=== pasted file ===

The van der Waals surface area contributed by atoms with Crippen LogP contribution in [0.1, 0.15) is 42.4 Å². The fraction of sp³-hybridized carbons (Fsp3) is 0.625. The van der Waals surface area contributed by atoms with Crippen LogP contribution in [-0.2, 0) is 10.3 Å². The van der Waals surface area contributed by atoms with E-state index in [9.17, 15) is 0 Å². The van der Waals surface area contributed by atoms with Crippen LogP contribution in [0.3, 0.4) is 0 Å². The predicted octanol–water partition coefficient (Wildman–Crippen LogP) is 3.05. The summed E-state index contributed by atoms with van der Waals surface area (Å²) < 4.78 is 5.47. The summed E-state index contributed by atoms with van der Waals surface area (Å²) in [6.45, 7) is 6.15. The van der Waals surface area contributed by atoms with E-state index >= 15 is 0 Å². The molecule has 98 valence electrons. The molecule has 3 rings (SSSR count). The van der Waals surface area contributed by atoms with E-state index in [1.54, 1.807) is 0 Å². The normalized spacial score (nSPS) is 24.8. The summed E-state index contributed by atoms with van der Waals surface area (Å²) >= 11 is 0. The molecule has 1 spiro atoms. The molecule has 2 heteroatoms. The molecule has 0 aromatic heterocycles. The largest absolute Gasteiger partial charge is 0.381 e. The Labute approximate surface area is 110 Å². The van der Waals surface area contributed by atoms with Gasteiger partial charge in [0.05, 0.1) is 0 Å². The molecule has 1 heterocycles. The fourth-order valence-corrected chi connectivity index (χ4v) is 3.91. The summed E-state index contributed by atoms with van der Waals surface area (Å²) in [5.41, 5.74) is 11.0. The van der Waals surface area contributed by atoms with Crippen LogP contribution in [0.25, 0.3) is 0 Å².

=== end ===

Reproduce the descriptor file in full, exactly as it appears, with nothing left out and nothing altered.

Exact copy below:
The van der Waals surface area contributed by atoms with Crippen LogP contribution in [0.1, 0.15) is 42.4 Å². The fraction of sp³-hybridized carbons (Fsp3) is 0.625. The van der Waals surface area contributed by atoms with Crippen LogP contribution in [-0.2, 0) is 10.3 Å². The van der Waals surface area contributed by atoms with E-state index in [9.17, 15) is 0 Å². The van der Waals surface area contributed by atoms with Crippen LogP contribution in [0.3, 0.4) is 0 Å². The predicted octanol–water partition coefficient (Wildman–Crippen LogP) is 3.05. The summed E-state index contributed by atoms with van der Waals surface area (Å²) < 4.78 is 5.47. The summed E-state index contributed by atoms with van der Waals surface area (Å²) in [6.45, 7) is 6.15. The van der Waals surface area contributed by atoms with E-state index >= 15 is 0 Å². The molecule has 98 valence electrons. The molecule has 3 rings (SSSR count). The van der Waals surface area contributed by atoms with E-state index in [1.54, 1.807) is 0 Å². The normalized spacial score (nSPS) is 24.8. The summed E-state index contributed by atoms with van der Waals surface area (Å²) >= 11 is 0. The molecule has 1 spiro atoms. The molecule has 2 heteroatoms. The molecule has 0 aromatic heterocycles. The largest absolute Gasteiger partial charge is 0.381 e. The Labute approximate surface area is 110 Å². The van der Waals surface area contributed by atoms with Gasteiger partial charge in [0.05, 0.1) is 0 Å². The molecule has 1 heterocycles. The fourth-order valence-corrected chi connectivity index (χ4v) is 3.91. The summed E-state index contributed by atoms with van der Waals surface area (Å²) in [5.41, 5.74) is 11.0. The van der Waals surface area contributed by atoms with Crippen LogP contribution in [0.25, 0.3) is 0 Å².